An ATM skimmer is a small electronic device that can be fixed over the card slot of an ATM machine. It can scan and store hundreds of credit card numbers.
Skimming occurs often at ATMs and gas stations with a card scanning device installed outside or inside of a card slot. This skimming device reads the magnetic strip on your card as you insert your card in the slot.
In some cases, thieves also attach ATMs with keypad overlays and miniature cameras to read the card PIN number that you type on the keypad.
Look for skimmer device.
This will look very similar to a card slot in color and texture. It sits over the original card slot. Original card slot on the ATM is usually concave (curving inward) in shape but the skimmer will look more convex (curving outward) in shape.
Check by pulling the card slot.
ATMs are designed to be sturdy. Try and pull the ATM card slot. If the slot comes off easily, it is most probably a skimmer device.
Look for keypad overlays.
Keypad overlays are placed directly on top of the ATM keypad. These keypads have circuits that can store your actual keystrokes. Look for any noticeable difference in keypad by comparing it with nearby ATM machine. Inspect the keypad by testing its sensitivity and try pulling it off. A fake keypad will come off when pulled. Try to use ATMs on-screen keypad if it has one.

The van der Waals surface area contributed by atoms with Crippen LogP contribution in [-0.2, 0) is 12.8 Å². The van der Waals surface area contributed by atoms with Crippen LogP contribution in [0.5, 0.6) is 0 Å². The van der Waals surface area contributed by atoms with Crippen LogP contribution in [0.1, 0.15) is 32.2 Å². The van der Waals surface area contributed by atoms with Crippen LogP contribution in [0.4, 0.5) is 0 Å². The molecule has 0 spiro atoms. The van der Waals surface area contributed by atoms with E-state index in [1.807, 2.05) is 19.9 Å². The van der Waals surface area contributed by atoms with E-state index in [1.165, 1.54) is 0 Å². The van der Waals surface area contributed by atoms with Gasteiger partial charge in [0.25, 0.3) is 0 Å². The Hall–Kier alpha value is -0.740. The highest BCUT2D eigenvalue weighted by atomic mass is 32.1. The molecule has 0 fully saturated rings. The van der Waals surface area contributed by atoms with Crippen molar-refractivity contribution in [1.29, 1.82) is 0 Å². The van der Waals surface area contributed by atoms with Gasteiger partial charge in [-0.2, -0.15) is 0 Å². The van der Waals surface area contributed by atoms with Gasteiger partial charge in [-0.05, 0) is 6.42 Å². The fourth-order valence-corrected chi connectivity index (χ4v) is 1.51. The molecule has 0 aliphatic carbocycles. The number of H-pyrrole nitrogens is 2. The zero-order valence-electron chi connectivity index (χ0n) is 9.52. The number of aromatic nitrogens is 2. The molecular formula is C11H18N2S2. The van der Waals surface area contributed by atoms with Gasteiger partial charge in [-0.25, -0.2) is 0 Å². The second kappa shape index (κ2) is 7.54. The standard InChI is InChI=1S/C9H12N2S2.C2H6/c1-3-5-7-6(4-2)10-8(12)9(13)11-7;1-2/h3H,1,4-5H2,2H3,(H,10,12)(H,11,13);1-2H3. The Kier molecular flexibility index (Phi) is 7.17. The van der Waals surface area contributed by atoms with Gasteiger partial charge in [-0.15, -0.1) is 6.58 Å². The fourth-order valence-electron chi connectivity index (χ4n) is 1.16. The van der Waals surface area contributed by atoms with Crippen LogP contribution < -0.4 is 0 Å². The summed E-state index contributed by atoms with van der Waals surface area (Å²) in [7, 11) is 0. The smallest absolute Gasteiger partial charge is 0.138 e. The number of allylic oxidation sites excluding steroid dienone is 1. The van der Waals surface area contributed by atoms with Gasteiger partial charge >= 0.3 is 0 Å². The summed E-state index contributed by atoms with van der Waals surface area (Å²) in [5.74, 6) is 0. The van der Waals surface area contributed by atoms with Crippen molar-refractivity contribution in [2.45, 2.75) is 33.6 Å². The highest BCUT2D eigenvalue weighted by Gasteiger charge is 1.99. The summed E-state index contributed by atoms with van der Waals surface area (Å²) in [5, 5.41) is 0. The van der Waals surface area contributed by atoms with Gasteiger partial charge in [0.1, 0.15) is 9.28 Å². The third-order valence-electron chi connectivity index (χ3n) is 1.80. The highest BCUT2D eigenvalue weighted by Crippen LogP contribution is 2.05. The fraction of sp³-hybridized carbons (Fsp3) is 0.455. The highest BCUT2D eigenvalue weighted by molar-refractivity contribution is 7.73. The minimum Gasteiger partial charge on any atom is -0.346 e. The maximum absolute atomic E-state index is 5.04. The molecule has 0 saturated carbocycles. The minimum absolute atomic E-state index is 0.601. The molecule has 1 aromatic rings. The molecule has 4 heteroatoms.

Look for hidden cameras.
They are small miniature cameras concealed somewhere on the front of the ATM focusing on the ATM keypad.
Keep monitoring your credit card statements.
Look for any unauthorized transactions. Don’t leave them unnoticed even if the transaction is very low.
Avoid outdoor ATMs.
Try to use the ATM machines that are located indoors and in a well-monitored area.
Avoid old and outdated ATM machines.
Although recently made ATMs have some security features still thieves find their way to attach various devices.
Pay with cash. Try to use cash more often. Many ATMs now even provide cardless cash. Keep the card usage to a bare minimum.